Opposition parties rescue Dutch budget plan
Opposition parties in The Netherlands have salvaged budget-cutting plans designed to protect the country's triple-A rating and to meet EU targets.
The left-wing Christenunie, the liberal D66 and the Groenlinks parties on Thursday (27 April) got behind the minority caretaker government of centre-right leader Mark Rutte to give him a 77-out-of-150 majority in parliament for the measures.
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Details of the €10-billion-or-so package are to be worked out at a later stage.
The basket includes: less spending on healthcare; increasing retirement age from 66 to 67; more VAT; and a two-year pay freeze for most civil servants. The opposition also shoehorned in higher taxes on alcohol, fossil fuels and sugary soft drinks.
The cuts are aimed at reducing the Dutch deficit to 3 percent next year in line with EU rules.
The 11th-hour deal comes ahead of a European Commission deadline for EU capitals to submit economic "convergence plans" to Brussels by Monday. It also comes after ratings agency Fitch said The Hague could lose its top-notch grade.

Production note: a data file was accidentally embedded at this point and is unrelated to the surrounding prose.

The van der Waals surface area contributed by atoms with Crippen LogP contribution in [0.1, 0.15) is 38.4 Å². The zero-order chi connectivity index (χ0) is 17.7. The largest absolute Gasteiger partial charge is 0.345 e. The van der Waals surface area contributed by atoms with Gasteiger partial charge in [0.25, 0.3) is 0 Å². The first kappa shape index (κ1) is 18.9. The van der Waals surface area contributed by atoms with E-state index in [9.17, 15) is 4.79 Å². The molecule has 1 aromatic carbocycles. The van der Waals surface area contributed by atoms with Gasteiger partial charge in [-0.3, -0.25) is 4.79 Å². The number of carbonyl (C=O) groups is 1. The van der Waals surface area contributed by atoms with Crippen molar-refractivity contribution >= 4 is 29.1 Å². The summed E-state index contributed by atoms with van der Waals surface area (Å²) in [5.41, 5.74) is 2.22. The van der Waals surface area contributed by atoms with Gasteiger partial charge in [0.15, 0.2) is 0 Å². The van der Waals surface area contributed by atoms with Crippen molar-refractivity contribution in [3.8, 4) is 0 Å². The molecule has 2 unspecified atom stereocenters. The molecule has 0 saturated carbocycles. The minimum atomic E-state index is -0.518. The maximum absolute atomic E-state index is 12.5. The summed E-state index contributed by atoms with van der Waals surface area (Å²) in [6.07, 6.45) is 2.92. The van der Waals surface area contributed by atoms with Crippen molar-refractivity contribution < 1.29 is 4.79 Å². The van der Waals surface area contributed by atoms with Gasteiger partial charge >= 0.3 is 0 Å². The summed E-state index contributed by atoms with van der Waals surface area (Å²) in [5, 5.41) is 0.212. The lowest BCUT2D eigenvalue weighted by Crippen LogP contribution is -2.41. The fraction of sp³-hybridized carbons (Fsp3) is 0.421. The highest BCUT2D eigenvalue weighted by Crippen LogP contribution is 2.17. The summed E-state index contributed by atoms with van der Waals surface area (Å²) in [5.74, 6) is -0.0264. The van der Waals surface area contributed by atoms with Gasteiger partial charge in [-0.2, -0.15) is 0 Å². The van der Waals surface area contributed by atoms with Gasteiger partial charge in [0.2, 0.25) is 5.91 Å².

"Sticking to the 3 percent rule is not because that has been decided in Brussels but because we think it's important as we can't pass the bill on to future generations," Rutte told parliament.
"At the EU level, the absolute priority is restoring the stability of the eurozone. At the national level, the task is ... to lower private and public debt levels and to prepare for increases to government spending on healthcare and pensions as the population ages," the finance ministry said in a statement.
For her part, Groenlinks chief Jolande Sap warned the plan might unravel depending on who wins snap elections in September.
The opposition Labour party, Socialist party and the PVV faction are against the measures. "This is a bad package and people with a state pension will pay the bill," the PVV's populist leader, Geert Wilders, told MPs.
The triple-A ratings warning came after Rutte resigned on 23 April because Wilders said No to an even bigger austerity plan. The PVV was not a formal coalition partner, but Rutte had relied on its support to get bills through parliament.
"This is an unbelievable achievement," Rutte told MPs on Thursday, after clinching the new deal despite the political crisis.